How do you dispose of glass in Australia?

Where glass is recycled

Glass is a material that, regardless of the number of times it is recycled, maintains 100% of its initial properties. The recycling chain of this material forms what could be called a ‘perfect circle’, being an example of circular economy and sustainability. Discover how recycled glass is obtained.

During the Ancient Ages, the Egyptians and Phoenicians were the main manufacturers and suppliers. After the conquest of Egypt by Rome, many glassmakers migrated to the capital of Italy and began to create factories. The Venetians, with the arrival of the Middle Ages, learn the secrets of its manufacture and the island of Murano becomes the epicenter of the creation of glass, to later spread to the rest of the world. During this period, this material was only accessible to the nobility, the bourgeoisie and the high clergy, as it was a luxury item. But the Industrial Revolution brought glass to the whole world and it was in the mid-17th century when the production and use of the bottle as we know it today became widespread.

How glass is recycled

Is broken glass recyclable or should it be thrown away? Since glass containers are recyclable, we tend to think that broken glass is recyclable too. But that’s not quite true… Here’s what to do if a mirror or glass is broken.You’ll need:How to reuse or recycle a mirrorThe type of glass used in mirrors is not recyclable, so it should not be deposited at a recycling point. But if the mirror is not completely broken, it can be reused. And if you decide to throw the mirror in the trash, it is important to do it very carefully.

Each waste collection company has different requirements for the treatment of the glass or mirror. The important thing is to make sure that no one cuts themselves on the glass and to label the broken glass or mirror so that workers know how to handle it carefully.How to recycle broken glass.

If the glass has been in contact with liquids or food, clean it with thick gloves, inside a plastic strainer (colored, to see the pieces of glass) with water or Cif Trigger Glass Cleaner and let it dry.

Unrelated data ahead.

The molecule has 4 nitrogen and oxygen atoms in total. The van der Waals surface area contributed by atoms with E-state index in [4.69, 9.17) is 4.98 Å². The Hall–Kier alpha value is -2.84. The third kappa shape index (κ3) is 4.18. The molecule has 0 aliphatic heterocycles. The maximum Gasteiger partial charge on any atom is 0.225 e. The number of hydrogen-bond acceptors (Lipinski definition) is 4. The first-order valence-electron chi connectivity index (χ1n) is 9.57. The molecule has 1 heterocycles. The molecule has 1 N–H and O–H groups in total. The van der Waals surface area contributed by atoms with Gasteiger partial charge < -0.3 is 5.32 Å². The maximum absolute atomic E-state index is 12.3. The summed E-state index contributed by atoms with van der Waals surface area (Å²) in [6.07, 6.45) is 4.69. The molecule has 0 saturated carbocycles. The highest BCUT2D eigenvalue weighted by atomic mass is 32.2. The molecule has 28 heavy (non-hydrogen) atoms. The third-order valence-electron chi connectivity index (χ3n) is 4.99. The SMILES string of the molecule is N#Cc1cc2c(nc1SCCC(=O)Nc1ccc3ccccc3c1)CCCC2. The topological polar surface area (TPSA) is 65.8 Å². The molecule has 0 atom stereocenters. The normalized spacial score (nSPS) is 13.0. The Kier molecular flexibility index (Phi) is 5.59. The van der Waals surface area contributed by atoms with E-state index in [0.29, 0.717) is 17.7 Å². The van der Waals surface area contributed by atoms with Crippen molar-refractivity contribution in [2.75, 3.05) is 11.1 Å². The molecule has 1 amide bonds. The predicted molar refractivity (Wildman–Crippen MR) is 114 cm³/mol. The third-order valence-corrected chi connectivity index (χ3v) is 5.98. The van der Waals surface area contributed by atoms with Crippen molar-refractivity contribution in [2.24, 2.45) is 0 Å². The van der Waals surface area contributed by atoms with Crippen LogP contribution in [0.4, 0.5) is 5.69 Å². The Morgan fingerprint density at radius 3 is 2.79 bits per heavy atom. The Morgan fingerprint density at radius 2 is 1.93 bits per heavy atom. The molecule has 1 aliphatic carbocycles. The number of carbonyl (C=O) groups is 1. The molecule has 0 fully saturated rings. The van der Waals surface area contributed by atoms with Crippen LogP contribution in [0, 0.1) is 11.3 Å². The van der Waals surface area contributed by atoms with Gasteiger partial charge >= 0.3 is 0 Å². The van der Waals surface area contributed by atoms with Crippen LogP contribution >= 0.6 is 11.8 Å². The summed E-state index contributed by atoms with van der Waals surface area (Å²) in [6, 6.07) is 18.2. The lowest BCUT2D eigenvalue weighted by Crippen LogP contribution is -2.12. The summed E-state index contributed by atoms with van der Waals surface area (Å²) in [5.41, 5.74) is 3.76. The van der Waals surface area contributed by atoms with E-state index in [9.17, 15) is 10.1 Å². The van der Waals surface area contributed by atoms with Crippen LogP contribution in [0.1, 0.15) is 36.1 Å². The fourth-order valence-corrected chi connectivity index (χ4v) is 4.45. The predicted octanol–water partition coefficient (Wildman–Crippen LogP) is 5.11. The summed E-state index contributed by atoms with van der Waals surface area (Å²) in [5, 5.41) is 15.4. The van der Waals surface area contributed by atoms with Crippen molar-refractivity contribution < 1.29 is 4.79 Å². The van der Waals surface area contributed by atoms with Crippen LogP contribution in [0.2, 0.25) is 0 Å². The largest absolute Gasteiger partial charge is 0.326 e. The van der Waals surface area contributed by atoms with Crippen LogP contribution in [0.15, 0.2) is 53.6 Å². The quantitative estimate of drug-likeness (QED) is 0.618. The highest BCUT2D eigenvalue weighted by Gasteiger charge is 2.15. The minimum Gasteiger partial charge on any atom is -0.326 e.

Glass waste examples

The first thing to know is that Australians understand recycling as an individual responsibility of each citizen. Each household or community manages its own waste, so it is very easy for the council to know who is managing their waste correctly and who is not.

As in most developed countries, in Australia the council is responsible for waste collection. Collectors come by weekly or as often as every 15 days depending on the type of waste.

To find out exactly what day of the week you should put your recycling garbage cans out on the street, ask your neighbors or flatmates; it varies from neighborhood to neighborhood. If by any chance your house does not have garbage cans, ask the City Council, who will kindly give them to you free of charge.

If you want to recycle other waste such as batteries, you will have to be well informed because it will depend on the State where you are. ALDI supermarkets usually have specific containers for batteries. There is also this website to find out which stores have these containers.

How to recycle broken glass

In Australia it is clear that it is better to reuse than recycle. Therefore, even in the sorting of garbage, they establish ways so that everything that can be reused is reused and they take it very seriously. So, even if it takes time for all the families, the goal is worth it, and they consider that it is everyone’s responsibility to manage their garbage properly.

As you are coming to live in Australia or you are already here, knowing how to recycle your garbage in Australia will be great, both to avoid fines and to contribute properly to the care of the environment. Shall we go?

In Australia it is not like in other places where the garbage cans are directly on the street. Here you will have the garbage cans inside your building, house or garden and they are taken outside on the days and times of collection. If you have just moved in and have no idea when they are: ask your neighbors! That way you’ll have a good excuse to introduce yourself.

Also, not all garbage cans are always put out. The frequency changes depending on the dumpster. The red one may be every week or every few days and the rest once a fortnight. It depends on the site.